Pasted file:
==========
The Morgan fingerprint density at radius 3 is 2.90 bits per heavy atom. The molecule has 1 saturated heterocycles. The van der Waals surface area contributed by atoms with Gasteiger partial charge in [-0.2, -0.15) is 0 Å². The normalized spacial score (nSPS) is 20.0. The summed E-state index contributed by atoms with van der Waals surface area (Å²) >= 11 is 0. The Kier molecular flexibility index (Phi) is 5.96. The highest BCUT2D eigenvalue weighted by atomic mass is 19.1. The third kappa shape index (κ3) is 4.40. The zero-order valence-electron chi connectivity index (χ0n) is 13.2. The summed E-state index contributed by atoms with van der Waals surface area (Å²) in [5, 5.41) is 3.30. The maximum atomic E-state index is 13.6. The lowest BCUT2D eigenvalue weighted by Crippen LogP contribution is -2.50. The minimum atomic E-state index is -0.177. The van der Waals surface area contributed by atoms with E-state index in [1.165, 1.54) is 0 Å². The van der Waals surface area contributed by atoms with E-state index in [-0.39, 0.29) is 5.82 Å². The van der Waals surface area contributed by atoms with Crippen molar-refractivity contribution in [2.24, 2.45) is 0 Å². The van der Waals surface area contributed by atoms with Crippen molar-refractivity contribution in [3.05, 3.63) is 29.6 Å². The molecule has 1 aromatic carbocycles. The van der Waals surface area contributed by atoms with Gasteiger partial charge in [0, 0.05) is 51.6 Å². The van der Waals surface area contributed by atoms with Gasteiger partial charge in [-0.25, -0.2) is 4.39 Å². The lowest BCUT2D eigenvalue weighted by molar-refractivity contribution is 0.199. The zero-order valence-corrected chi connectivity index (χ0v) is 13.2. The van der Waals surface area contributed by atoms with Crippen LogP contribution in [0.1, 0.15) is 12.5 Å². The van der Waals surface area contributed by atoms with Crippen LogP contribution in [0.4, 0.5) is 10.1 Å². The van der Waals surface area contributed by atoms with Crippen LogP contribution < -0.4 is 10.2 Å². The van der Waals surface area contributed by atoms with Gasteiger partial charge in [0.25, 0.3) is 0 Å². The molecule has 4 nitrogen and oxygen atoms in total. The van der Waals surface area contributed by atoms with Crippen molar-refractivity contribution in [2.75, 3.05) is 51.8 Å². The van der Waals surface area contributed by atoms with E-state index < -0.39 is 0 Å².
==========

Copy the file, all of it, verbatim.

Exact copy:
The Morgan fingerprint density at radius 3 is 2.90 bits per heavy atom. The molecule has 1 saturated heterocycles. The van der Waals surface area contributed by atoms with Gasteiger partial charge in [-0.2, -0.15) is 0 Å². The normalized spacial score (nSPS) is 20.0. The summed E-state index contributed by atoms with van der Waals surface area (Å²) >= 11 is 0. The Kier molecular flexibility index (Phi) is 5.96. The highest BCUT2D eigenvalue weighted by atomic mass is 19.1. The third kappa shape index (κ3) is 4.40. The zero-order valence-electron chi connectivity index (χ0n) is 13.2. The summed E-state index contributed by atoms with van der Waals surface area (Å²) in [5, 5.41) is 3.30. The maximum atomic E-state index is 13.6. The lowest BCUT2D eigenvalue weighted by Crippen LogP contribution is -2.50. The minimum atomic E-state index is -0.177. The van der Waals surface area contributed by atoms with E-state index in [1.165, 1.54) is 0 Å². The van der Waals surface area contributed by atoms with E-state index in [-0.39, 0.29) is 5.82 Å². The van der Waals surface area contributed by atoms with Crippen molar-refractivity contribution in [2.24, 2.45) is 0 Å². The van der Waals surface area contributed by atoms with Crippen molar-refractivity contribution in [3.05, 3.63) is 29.6 Å². The molecule has 1 aromatic carbocycles. The van der Waals surface area contributed by atoms with Gasteiger partial charge in [0, 0.05) is 51.6 Å². The van der Waals surface area contributed by atoms with Gasteiger partial charge in [-0.25, -0.2) is 4.39 Å². The lowest BCUT2D eigenvalue weighted by molar-refractivity contribution is 0.199. The zero-order valence-corrected chi connectivity index (χ0v) is 13.2. The van der Waals surface area contributed by atoms with Crippen LogP contribution in [0.1, 0.15) is 12.5 Å². The van der Waals surface area contributed by atoms with Crippen LogP contribution in [0.4, 0.5) is 10.1 Å². The van der Waals surface area contributed by atoms with Crippen LogP contribution < -0.4 is 10.2 Å². The van der Waals surface area contributed by atoms with Gasteiger partial charge in [0.25, 0.3) is 0 Å². The molecule has 4 nitrogen and oxygen atoms in total. The van der Waals surface area contributed by atoms with Crippen molar-refractivity contribution in [2.75, 3.05) is 51.8 Å². The van der Waals surface area contributed by atoms with E-state index < -0.39 is 0 Å².